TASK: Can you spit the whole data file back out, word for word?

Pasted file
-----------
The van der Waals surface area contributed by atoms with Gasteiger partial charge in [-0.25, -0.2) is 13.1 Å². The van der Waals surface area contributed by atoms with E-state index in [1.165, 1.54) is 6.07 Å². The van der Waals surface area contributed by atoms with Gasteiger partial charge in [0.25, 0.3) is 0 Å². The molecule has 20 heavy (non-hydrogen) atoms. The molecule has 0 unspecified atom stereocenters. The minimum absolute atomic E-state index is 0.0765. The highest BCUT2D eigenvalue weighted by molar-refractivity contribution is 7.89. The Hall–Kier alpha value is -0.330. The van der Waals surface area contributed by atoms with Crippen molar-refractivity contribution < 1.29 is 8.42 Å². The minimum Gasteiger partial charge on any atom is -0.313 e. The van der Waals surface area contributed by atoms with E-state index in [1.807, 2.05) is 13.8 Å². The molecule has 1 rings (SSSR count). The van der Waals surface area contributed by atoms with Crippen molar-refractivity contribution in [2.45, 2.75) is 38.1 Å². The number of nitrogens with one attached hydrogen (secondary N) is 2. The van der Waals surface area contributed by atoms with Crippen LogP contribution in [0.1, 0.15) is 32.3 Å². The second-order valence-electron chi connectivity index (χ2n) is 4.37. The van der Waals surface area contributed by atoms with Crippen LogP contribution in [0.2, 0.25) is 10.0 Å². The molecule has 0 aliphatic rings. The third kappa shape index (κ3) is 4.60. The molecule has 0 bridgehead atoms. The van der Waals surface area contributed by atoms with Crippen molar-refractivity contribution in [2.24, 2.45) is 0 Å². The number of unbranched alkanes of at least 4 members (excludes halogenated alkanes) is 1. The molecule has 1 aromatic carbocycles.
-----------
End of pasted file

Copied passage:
The van der Waals surface area contributed by atoms with Gasteiger partial charge in [-0.25, -0.2) is 13.1 Å². The van der Waals surface area contributed by atoms with E-state index in [1.165, 1.54) is 6.07 Å². The van der Waals surface area contributed by atoms with Gasteiger partial charge in [0.25, 0.3) is 0 Å². The molecule has 20 heavy (non-hydrogen) atoms. The molecule has 0 unspecified atom stereocenters. The minimum absolute atomic E-state index is 0.0765. The highest BCUT2D eigenvalue weighted by molar-refractivity contribution is 7.89. The Hall–Kier alpha value is -0.330. The van der Waals surface area contributed by atoms with Crippen molar-refractivity contribution < 1.29 is 8.42 Å². The minimum Gasteiger partial charge on any atom is -0.313 e. The van der Waals surface area contributed by atoms with E-state index in [1.807, 2.05) is 13.8 Å². The molecule has 1 rings (SSSR count). The van der Waals surface area contributed by atoms with Crippen molar-refractivity contribution in [2.45, 2.75) is 38.1 Å². The number of nitrogens with one attached hydrogen (secondary N) is 2. The van der Waals surface area contributed by atoms with Crippen LogP contribution in [0.1, 0.15) is 32.3 Å². The second-order valence-electron chi connectivity index (χ2n) is 4.37. The van der Waals surface area contributed by atoms with Crippen LogP contribution in [0.2, 0.25) is 10.0 Å². The molecule has 0 aliphatic rings. The third kappa shape index (κ3) is 4.60. The molecule has 0 bridgehead atoms. The van der Waals surface area contributed by atoms with Crippen molar-refractivity contribution in [2.24, 2.45) is 0 Å². The number of unbranched alkanes of at least 4 members (excludes halogenated alkanes) is 1. The molecule has 1 aromatic carbocycles.